The change drew a swift rebuke from the state’s largest teachers union.

“Unfortunately, Gov. Reynolds’ newest recommendations are not consistent with what the scientific community continues to tell us about protecting ourselves, our students and our communities from COVID-19,” Mike Beranek, president of the Iowa State Education Association, said in a statement. “Weeks into the school year, we are once again grappling with cloudy information that has no basis in science. At the very least, the guidance should come with mandatory face coverings statewide, including continued social distancing and other mitigation efforts designed to promote health and safety in our public schools.”

After a spike of new cases when college students returned to campus and a subsequent reduction, new cases have once again been rising in Iowa over the past two weeks.

More importantly, the seven-day rolling average number of COVID-19 hospitalizations is at its highest point since early June, and hospitalizations are at the highest level ever.

Reynolds said her administration is in constant contact with hospitals, and none have indicated they cannot handle the increasing number of hospitalizations.

Reynolds also said the state expects to receive from the federal government roughly 900,000 new COVID-19 tests, roughly 40,000 to 50,000 tests per week from now through December. Reynolds said the tests will be prioritized for rural areas where case numbers are climbing and access to testing is sparse, and for school staff and students.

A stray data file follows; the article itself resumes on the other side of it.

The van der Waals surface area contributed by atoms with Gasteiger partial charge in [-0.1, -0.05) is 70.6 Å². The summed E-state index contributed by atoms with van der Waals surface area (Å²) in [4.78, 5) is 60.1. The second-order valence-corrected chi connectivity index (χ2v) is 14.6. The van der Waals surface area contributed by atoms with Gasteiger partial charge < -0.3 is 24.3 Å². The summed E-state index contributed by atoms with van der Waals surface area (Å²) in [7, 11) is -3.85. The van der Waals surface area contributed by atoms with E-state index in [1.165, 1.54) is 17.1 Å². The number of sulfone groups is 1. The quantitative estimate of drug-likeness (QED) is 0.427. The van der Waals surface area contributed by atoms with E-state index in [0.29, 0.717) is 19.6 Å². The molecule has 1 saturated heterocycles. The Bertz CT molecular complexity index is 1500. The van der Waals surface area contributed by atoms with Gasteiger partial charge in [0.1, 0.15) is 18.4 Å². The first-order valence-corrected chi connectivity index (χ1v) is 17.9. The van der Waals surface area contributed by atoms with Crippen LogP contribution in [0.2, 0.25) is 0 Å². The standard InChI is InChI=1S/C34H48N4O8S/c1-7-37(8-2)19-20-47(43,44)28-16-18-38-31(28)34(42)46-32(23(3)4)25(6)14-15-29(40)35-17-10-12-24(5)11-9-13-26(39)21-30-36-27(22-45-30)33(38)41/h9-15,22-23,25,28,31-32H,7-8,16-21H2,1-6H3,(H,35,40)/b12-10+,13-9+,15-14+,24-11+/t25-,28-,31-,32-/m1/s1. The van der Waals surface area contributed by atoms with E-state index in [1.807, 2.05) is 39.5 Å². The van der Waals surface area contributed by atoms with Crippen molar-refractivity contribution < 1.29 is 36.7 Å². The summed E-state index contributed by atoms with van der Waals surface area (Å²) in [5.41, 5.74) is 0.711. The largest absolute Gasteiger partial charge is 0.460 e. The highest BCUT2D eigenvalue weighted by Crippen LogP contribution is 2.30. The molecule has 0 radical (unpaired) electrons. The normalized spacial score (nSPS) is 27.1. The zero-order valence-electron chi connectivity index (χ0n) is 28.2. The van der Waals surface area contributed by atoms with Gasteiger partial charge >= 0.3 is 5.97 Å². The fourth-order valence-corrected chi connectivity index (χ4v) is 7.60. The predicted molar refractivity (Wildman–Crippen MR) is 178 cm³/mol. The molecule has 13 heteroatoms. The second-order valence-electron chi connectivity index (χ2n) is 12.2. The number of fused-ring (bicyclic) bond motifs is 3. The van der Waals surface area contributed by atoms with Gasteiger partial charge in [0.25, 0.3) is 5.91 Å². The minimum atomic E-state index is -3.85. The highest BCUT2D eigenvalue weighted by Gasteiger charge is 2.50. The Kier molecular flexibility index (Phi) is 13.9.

Reynolds said the tests are being offered, “to assist our efforts with reopening our schools and reigniting our economies.” The state is working on a distribution plan for the new tests and will announce details once that plan is developed.

style>.embed-container { position: relative; padding-bottom: 56.25%; height: 0; overflow: hidden; max-width: 100%; } .embed-container iframe, .embed-container object, .embed-container embed { position: absolute; top: 0; left: 0; width: 100%; height: 100%; }

top story
Update in state guidelines changing quarantine rules in at least some Cedar Valley schools

HUDSON — Fewer people will be required to quarantine in at least some Cedar Valley schools after state officials eased guidelines Tuesday.

Iowa Department of Health guidelines no longer recommend a person quarantine when they came in contact with someone who tests positive for COVID-19 if both people were wearing face masks. Previously, the state recommended any person who came in close contact with someone who tested positive should quarantine for two weeks.

“We sent out a notice today that we’re changing that based on updated guidance,” said Tony Voss, Hudson Community Schools superintendent.

In some respects, he said, the change is a relief for school administrators.

“We were walking around with tape measures to see if kids were six feet apart and looking at surveillance video,” Voss explained. If everybody is masked — and wearing them properly to cover both their nose and mouth — he said this new rule helps remove some of the subjectivity in quarantine requirements.

Dike-New Hartford Community Schools issued a press release outlining its changes based on the new guidance.